19 December 2011
It's the end of the year and, as such, I get to combine two things that I like and dislike the most. It's cricket season with representative tournaments all over the place. I am fortunate to have three boys with good cricket ability and I have a real passion for coaching the game. One thing about cricket is that it needs a lot of gear. And it ain't cheap! It is also Christmas time and that means shopping. I do not have a real passion for this. However, my sons' and my interest in cricket does make it easier to think of presents... (And, no, they don't read this blog so they are not getting a hint before the big day). But where to go to get the gear? Actually, it's an easy decision for us as one shop with a good name in cricket gives a discount for players in my district. Why would they want to get paid less for their products by me? Well they want to attract me into their shop so that I buy stuff (and hopefully more than I intended). They reward my behaviour by giving me a bargin. As it turned out we did spend considerably more than we planned... So this store uses an 'attract and reward' system so that they will gain benefits of their own. Seems like a good idea for humans but also something that might be useful in nature. Afterall, there are many opportunities to attract species of some benefit to you.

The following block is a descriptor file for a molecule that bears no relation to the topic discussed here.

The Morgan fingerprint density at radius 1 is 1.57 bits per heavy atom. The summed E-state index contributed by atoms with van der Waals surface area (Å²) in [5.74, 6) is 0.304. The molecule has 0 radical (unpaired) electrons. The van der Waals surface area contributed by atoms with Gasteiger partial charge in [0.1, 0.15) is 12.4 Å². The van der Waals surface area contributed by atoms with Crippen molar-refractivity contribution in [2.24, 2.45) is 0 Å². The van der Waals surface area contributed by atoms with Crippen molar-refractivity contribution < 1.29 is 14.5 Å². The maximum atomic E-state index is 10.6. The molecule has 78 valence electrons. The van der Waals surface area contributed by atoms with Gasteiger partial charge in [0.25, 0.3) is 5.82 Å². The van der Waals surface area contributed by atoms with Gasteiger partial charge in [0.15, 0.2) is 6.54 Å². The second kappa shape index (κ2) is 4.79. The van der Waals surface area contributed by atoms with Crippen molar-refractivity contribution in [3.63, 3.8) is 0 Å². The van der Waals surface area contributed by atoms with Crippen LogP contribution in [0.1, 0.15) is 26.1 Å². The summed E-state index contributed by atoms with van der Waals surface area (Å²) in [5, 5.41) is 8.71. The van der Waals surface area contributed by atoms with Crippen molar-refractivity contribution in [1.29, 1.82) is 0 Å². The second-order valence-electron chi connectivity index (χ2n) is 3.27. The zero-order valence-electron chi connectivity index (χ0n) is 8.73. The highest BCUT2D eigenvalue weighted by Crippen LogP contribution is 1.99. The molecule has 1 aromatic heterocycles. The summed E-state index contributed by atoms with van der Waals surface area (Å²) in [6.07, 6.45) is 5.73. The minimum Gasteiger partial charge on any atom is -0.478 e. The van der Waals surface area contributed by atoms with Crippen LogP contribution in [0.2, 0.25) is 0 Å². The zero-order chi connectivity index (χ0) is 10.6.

A group of researchers, including Steve Wratten and Sophie Orre-Gordon from the Bioprotection Centre at Lincoln University, looked at the role of 'attract and reward' systems in crops, such as wine-grapes, broccoli and sweetcorn. These researchers provided artificial attractants modelled on herbivore-induced plant volatiles (HIPV). When plants are damaged by herbivores they produce HIPVs to let natural enemies of the herbivores know that their next meal is available on that particular plant. It saves these predators from having to spend so much time searching. The researchers, who published in Journal of Applied Ecology, used artificial HIPVs to bring natural enemies into a crop (attract) and planted buckwheat as a food source (reward). Insect numbers were monitored using yellow sticky traps over several weeks. Were these attempts to get more predators into crops successful? Certainly,there were more beneficial insects found in the crops. The 'attract and reward' system seemed to work for this. Of course, this system is only useful to the plants if these beneficial predator and parasitoid insects species actually reduce pest herbivore numbers. Significantly fewer pest larvae were found in the crops which had higher number of beneficial insects and this translated to significantly less damage on the fruit. So this seems like a win-win-win situation where the plants, growers and beneficial insects are all working together and getting good results. Now I'd better head off and finish my gift buying, there's a loyalty card deal going on at the mall.